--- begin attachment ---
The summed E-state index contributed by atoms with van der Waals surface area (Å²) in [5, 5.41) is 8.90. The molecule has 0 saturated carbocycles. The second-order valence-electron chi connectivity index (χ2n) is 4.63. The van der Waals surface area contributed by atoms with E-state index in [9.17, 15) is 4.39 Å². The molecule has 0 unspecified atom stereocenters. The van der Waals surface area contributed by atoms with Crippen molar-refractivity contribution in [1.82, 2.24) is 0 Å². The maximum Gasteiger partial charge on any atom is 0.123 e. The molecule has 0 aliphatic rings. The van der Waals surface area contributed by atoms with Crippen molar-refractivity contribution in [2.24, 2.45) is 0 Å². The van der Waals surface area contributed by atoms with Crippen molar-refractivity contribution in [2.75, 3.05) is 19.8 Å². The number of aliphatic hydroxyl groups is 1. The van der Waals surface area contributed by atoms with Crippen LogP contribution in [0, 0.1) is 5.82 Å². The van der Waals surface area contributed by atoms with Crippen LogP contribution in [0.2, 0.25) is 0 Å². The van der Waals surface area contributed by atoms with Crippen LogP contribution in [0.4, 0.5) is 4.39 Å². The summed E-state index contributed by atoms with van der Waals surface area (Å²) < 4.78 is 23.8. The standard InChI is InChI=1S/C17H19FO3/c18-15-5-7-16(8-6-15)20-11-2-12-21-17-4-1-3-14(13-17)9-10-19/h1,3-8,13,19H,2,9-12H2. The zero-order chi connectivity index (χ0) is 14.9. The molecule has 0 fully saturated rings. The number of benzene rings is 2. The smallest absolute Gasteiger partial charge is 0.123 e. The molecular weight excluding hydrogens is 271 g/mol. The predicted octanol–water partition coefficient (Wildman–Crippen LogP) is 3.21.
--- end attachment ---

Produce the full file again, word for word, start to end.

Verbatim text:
The summed E-state index contributed by atoms with van der Waals surface area (Å²) in [5, 5.41) is 8.90. The molecule has 0 saturated carbocycles. The second-order valence-electron chi connectivity index (χ2n) is 4.63. The van der Waals surface area contributed by atoms with E-state index in [9.17, 15) is 4.39 Å². The molecule has 0 unspecified atom stereocenters. The van der Waals surface area contributed by atoms with Crippen molar-refractivity contribution in [1.82, 2.24) is 0 Å². The maximum Gasteiger partial charge on any atom is 0.123 e. The molecule has 0 aliphatic rings. The van der Waals surface area contributed by atoms with Crippen molar-refractivity contribution in [2.24, 2.45) is 0 Å². The van der Waals surface area contributed by atoms with Crippen molar-refractivity contribution in [2.75, 3.05) is 19.8 Å². The number of aliphatic hydroxyl groups is 1. The van der Waals surface area contributed by atoms with Crippen LogP contribution in [0, 0.1) is 5.82 Å². The van der Waals surface area contributed by atoms with Crippen LogP contribution in [0.2, 0.25) is 0 Å². The van der Waals surface area contributed by atoms with Crippen LogP contribution in [0.4, 0.5) is 4.39 Å². The summed E-state index contributed by atoms with van der Waals surface area (Å²) < 4.78 is 23.8. The standard InChI is InChI=1S/C17H19FO3/c18-15-5-7-16(8-6-15)20-11-2-12-21-17-4-1-3-14(13-17)9-10-19/h1,3-8,13,19H,2,9-12H2. The zero-order chi connectivity index (χ0) is 14.9. The molecule has 0 fully saturated rings. The number of benzene rings is 2. The smallest absolute Gasteiger partial charge is 0.123 e. The molecular weight excluding hydrogens is 271 g/mol. The predicted octanol–water partition coefficient (Wildman–Crippen LogP) is 3.21.